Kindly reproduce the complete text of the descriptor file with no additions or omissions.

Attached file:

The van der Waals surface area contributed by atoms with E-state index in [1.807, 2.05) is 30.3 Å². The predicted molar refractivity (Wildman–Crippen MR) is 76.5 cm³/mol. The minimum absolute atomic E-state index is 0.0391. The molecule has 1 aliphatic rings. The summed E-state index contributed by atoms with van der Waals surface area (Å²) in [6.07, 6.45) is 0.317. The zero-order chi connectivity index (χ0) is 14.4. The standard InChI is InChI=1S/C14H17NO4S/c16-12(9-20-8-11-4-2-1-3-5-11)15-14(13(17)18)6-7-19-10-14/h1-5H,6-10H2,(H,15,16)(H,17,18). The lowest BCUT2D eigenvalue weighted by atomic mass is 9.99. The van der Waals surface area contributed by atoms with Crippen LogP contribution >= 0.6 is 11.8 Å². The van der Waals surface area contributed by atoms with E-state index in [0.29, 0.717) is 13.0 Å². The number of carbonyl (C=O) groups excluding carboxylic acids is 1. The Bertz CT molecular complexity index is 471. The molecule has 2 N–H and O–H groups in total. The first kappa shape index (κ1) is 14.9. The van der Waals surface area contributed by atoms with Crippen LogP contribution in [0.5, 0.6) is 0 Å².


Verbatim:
The van der Waals surface area contributed by atoms with E-state index in [1.807, 2.05) is 30.3 Å². The predicted molar refractivity (Wildman–Crippen MR) is 76.5 cm³/mol. The minimum absolute atomic E-state index is 0.0391. The molecule has 1 aliphatic rings. The summed E-state index contributed by atoms with van der Waals surface area (Å²) in [6.07, 6.45) is 0.317. The zero-order chi connectivity index (χ0) is 14.4. The standard InChI is InChI=1S/C14H17NO4S/c16-12(9-20-8-11-4-2-1-3-5-11)15-14(13(17)18)6-7-19-10-14/h1-5H,6-10H2,(H,15,16)(H,17,18). The lowest BCUT2D eigenvalue weighted by atomic mass is 9.99. The van der Waals surface area contributed by atoms with Crippen LogP contribution >= 0.6 is 11.8 Å². The van der Waals surface area contributed by atoms with E-state index in [0.29, 0.717) is 13.0 Å². The number of carbonyl (C=O) groups excluding carboxylic acids is 1. The Bertz CT molecular complexity index is 471. The molecule has 2 N–H and O–H groups in total. The first kappa shape index (κ1) is 14.9. The van der Waals surface area contributed by atoms with Crippen LogP contribution in [0.5, 0.6) is 0 Å².